I don't believe this is a signal of end times. God knows, as always, and we don't. I also believe that this is (hopefully) the last hurrah for a dwindling majority in this nation. I will divert my energies into praying for us all, that God keep us in spite of political and financial twists and turns. I pray for my patients, my overwhelmingly black, Latino, and East African immigrant/refugee patients. I pray for my safety and the safety of all of my black and brown brothers and sisters in the face of police brutality, racism, Islamophobia and xenophobia. I pray for the scared babies and their future. I pray for those abroad who bear the brunt of our foreign policy. I pray that all of my loved-ones survive the next 4-8 years, as we did Bush...

...as we did Obama, who has the blood upon blood on his hands, who played the game, who wasn't the president we all hoped he could be, who didn't affect the change we wanted to see, sometimes because he couldn't and sometimes because he didn't try. Let's be honest.

At times like these I remember my purpose in this life, our purpose in life--to help each other through it. This is why I'm here, and forward I go.

Also, inna lillahi wa inna ilayhi raji'oon. One of my cousins passed away yesterday. Please join me in prayers for my auntie and uncle who lost another child just 4 months ago. Yesterday was also my grandmother's birthday. She would have been 88 years old. Please join me as I continue to pray for God's mercies and that God grant her peace and paradise.

I'm honestly thankful that my grandparents lived to see the first black president elected, for all that it was worth, and that neither lived to see the resurgence of the hatred that they felt so acutely when they lived in 1920s to 40s Arkansas.

Saturday, October 15, 2016

My Own Sadie

As salaam alaikum,

My grandmother passed yesterday night. I think I felt it coming when I couldn't get through singing "Sadie." She was my own Sadie, though she was my grandmother. She was a woman of a different time whose purpose of life was her husband, children, grand-children and great-grandchildren. She lived to see several great-great-grandchildren, alhamdulillah. I learned from her to nurture and love fiercely. She was my model of a hard-working woman of the home and one of my first models of a Muslimah outside of my mother. Even as a little girl, I admired the woman, rising for fajr and continuing her day from there, preparing meals for my grandfather, for me (and my brother, if he was there) and herself, leaving my grandfather breakfast and packing the meals for us as we went to FIS, Flint Islamic School where she taught with my aunt. I don't remember her ever complaining about the work she did around the house, for us, or even so much as groaning. This is how she lived out her chosen destiny, purposefully.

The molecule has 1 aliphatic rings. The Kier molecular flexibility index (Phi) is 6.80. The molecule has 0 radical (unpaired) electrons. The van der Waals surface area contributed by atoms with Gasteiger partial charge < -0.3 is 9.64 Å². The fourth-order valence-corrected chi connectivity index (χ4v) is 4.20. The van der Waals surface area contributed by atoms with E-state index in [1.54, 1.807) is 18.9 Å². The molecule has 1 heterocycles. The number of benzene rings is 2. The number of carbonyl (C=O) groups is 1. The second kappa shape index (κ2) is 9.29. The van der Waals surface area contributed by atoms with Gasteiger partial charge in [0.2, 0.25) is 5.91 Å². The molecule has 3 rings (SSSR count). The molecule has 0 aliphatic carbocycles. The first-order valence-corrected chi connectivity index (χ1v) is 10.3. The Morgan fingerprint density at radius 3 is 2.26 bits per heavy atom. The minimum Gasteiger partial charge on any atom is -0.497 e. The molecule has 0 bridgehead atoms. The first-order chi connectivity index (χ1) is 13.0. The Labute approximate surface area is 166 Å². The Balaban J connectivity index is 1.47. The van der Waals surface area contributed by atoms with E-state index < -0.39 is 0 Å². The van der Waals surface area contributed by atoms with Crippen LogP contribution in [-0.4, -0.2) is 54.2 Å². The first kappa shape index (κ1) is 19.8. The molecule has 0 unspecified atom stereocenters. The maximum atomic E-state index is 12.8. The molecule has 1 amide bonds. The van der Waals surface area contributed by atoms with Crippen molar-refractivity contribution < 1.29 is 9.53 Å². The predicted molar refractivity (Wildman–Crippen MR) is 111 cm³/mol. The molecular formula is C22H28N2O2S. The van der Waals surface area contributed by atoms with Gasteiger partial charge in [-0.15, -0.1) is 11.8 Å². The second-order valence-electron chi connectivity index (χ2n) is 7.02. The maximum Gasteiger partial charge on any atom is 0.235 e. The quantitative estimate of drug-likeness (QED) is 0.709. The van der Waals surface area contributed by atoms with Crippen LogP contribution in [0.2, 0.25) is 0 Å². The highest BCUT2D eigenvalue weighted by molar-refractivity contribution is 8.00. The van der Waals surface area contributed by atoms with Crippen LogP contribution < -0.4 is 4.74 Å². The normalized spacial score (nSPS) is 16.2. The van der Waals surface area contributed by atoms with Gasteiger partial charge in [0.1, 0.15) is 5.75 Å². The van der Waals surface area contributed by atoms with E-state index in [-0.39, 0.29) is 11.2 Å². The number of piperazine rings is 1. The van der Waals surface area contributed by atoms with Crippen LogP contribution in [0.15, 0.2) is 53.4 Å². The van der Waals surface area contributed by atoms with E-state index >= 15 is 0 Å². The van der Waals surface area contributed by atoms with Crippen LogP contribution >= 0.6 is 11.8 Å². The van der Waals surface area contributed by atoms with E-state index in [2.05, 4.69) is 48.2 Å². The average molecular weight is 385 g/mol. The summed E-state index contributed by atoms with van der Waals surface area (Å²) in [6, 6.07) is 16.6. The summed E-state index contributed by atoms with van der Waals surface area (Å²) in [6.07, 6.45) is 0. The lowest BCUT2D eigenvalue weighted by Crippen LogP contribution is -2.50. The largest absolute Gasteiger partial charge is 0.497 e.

Grandmother did not suffer fools, though, nor did she suffer unruly grandchildren. I was just telling my fiance stories of various happenings in my grandparents house, from running over plastic runners that Grandmother turned over while cleaning, just to hear in my mind her injunction, "Don't run in the house!" as I nursed my hurting feet, to falling from upstairs to downstairs and landing on my but to imagine my Grandmother chastising, "I told you not to play on the stairs!" Another favorite of hers, when a group of cousins congregated in the TV room, was, "Don't y'all close that door!" She was not the coddling grandmother other people had, but I can see it no other way. I had soft in my life. She was my strong when I needed it.

Grandmother had the scoop on all family gossip for most of her life, and now she is delighting to know all the details of things as she transitions, insha'Allah. I miss her, I love her, but I've missed her a long time, through several years of the distance dementia creates, and I am happy that her soul can now be at peace, insha'Allah.